Taco Bell to open first store in China

China is getting its first Taco Bell
China is getting its first Taco Bell

Taco Bell is betting that China is going to love tacos and burritos.

Yum! Brands (YUM), which owns the Mexican fast food chain, plans to open its first store in China by the end of this year, said CEO Greg Creed at an industry conference in the U.S. on Tuesday.

Yum already operates over 7,000 restaurants in China, the majority of which are KFC and Pizza Hut outlets.

For years, Yum Brands provided a shining example of what an American company could do in China, but the company has been plagued by a number of food safety scandals that damaged its reputation. Even with lackluster sales, and China's looming economic slowdown, Yum still continues to plow ahead with expansion plans.

Last October, it announced it would spin off its China operations, instead running two distinct companies: Yum Brands and Yum China -- which will be headed by a predominantly Chinese leadership team. Creed described on Tuesday the new division as "a China company with Western roots."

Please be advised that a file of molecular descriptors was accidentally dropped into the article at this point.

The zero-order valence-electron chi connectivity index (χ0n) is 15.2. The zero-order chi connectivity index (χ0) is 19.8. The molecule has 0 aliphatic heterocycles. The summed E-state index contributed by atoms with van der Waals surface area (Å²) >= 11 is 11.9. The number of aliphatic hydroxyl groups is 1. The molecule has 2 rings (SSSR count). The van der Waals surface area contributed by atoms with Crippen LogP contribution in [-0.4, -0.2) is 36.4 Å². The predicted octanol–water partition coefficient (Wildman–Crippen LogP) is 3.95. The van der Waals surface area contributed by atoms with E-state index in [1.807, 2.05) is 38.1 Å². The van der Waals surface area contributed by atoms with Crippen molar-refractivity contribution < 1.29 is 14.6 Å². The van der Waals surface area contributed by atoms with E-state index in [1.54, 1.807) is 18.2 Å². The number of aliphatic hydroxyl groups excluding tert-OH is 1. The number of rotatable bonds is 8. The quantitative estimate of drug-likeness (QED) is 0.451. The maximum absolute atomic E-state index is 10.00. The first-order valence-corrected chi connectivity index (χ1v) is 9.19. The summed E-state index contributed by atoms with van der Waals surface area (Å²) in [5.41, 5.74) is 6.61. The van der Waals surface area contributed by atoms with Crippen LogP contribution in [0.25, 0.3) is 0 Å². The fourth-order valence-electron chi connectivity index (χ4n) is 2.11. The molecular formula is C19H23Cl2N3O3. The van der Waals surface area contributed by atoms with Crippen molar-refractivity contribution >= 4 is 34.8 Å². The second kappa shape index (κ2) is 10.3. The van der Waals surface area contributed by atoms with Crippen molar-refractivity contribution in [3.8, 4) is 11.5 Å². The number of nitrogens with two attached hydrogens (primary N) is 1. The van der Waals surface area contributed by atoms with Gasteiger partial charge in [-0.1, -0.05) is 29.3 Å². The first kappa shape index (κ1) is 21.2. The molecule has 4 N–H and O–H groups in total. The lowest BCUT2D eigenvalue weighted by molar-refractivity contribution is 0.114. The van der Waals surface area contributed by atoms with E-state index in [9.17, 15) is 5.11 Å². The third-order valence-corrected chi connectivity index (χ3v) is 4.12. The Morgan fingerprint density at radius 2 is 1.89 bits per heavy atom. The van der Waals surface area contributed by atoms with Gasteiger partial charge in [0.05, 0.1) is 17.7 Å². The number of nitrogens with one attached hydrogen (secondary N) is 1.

Related: Yum Brands to spin off China business after food scandals

Launching Taco Bell in China is part of a wider initiative to make make all three "global iconic brands," Creed said.

In 2014, Yum was found to be selling tainted meat at KFC locations. The company immediately cut ties with its supplier, Shanghai Husi, but the action seems to have given consumers little consolation, and sales in China never totally recovered.

Related: Yum's China fiasco shows danger of food scandals

The fallout was immediate and intense. Worried consumers swore off Colonel Sanders' chicken, sales plummeted and Yum launched a frantic marketing campaign to convince the public that its food was safe.

The company itself has acknowledged that its China revival was more difficult than anticipated.

An earlier scandal hit the company in December 2012, when a powerful state media outlet accused local KFC suppliers of cramming extra antibiotics into their chickens. In that case, it took Yum the better part of a year to get back on solid footing in China.

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